IRS: 87,000 New Agents and "Beast Mode"
The IRS, 87,000 New Agents and “Beast Mode”
What does this mean for taxpayers who have resolution and representation needs?
Aubrey Corcoran, EA
Ever since President Biden signed the Inflation Reduction Act during the summer of 2022, there has been much talk about the $80 Billion dollars earmarked to fund the struggling Internal Revenue Service over the next ten years. As a tax practitioner, my ears perked up upon hearing this news. I also heard that these agents would be armed with weapons – this is alarming news, indeed. But when we understand the facts about the agency, the staffing struggles that have limited tax practitioners’ ability to serve clients, the long delays in processing tax returns and correspondence, the funding makes sense in that regard. This blog article addresses both the good news and the bad news related to the massive hiring and funding of the IRS through the Inflation Reduction Act.
Understaffed and Underperforming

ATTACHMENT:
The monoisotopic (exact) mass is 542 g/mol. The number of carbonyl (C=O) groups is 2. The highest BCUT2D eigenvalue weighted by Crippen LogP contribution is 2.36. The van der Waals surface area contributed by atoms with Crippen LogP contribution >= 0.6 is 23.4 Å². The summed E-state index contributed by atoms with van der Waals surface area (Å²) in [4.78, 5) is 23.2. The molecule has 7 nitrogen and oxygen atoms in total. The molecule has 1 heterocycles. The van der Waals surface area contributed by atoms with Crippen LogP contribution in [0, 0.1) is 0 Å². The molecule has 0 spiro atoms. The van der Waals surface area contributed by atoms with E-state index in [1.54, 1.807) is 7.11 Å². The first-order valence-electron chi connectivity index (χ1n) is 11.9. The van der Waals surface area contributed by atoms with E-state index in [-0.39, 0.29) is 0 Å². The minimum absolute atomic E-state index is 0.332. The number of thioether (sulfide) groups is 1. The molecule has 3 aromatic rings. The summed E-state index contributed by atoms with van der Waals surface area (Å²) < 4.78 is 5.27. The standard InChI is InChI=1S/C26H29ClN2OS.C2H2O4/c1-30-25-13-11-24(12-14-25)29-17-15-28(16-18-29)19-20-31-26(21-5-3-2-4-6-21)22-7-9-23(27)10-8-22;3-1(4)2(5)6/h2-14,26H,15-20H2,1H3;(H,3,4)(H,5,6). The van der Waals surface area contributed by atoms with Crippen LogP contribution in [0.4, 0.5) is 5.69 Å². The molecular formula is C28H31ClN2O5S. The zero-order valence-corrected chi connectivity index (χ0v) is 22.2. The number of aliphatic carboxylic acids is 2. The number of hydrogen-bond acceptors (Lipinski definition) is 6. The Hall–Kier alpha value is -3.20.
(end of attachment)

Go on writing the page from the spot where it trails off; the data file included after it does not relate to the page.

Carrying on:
The pandemic has certainly removed the word “Service” from the Internal Revenue Service, hasn’t it? During the past two years, the IRS has answered between 5 and 11% of it’s telephone calls. As of July 29, the agency reported 10.2 million unprocessed 2021 tax returns. Agents were working from home, and many agents chose to retire during the pandemic rather than work remotely.
An Aging IRS Workforce
The IRS is tasked with collecting revenue to fund our large federal government, and requires humans to function well. In a 2021 Congressional testimony from IRS Commissioner, Charles Rettig, the IRS predicts that it will lose 50,000 of its 80,000-member work force over the next five years. Here is the link to the hearing Congressional Hearing on IRS Funding, the testimony begins at the 39-minute mark. The hiring of 87,000 agents over the next decade will bring the staffing up to status quo.
An Increasing Tax Gap – The “Bad News”
Americans owe approximately $600 Billion dollars in unpaid taxes, a measure known as the Tax Gap, and Congress seeks to close it. Collection activity is made easier with computer matching: if reported income does not match 1099 or W-2 records, a CP2000 letter is automatically generated and mailed to taxpayers, followed by a bill. The IRS also has methods for discovering the underreported income of small businesses. Using unpublished algorithms, certain factors raise your chances of audit by increasing your Discriminate Function System score (DIF) which selects returns based on probability of error.
· High home mortgage interest deduction. IRS is looking to spot those deducting interest on more debt than permitted.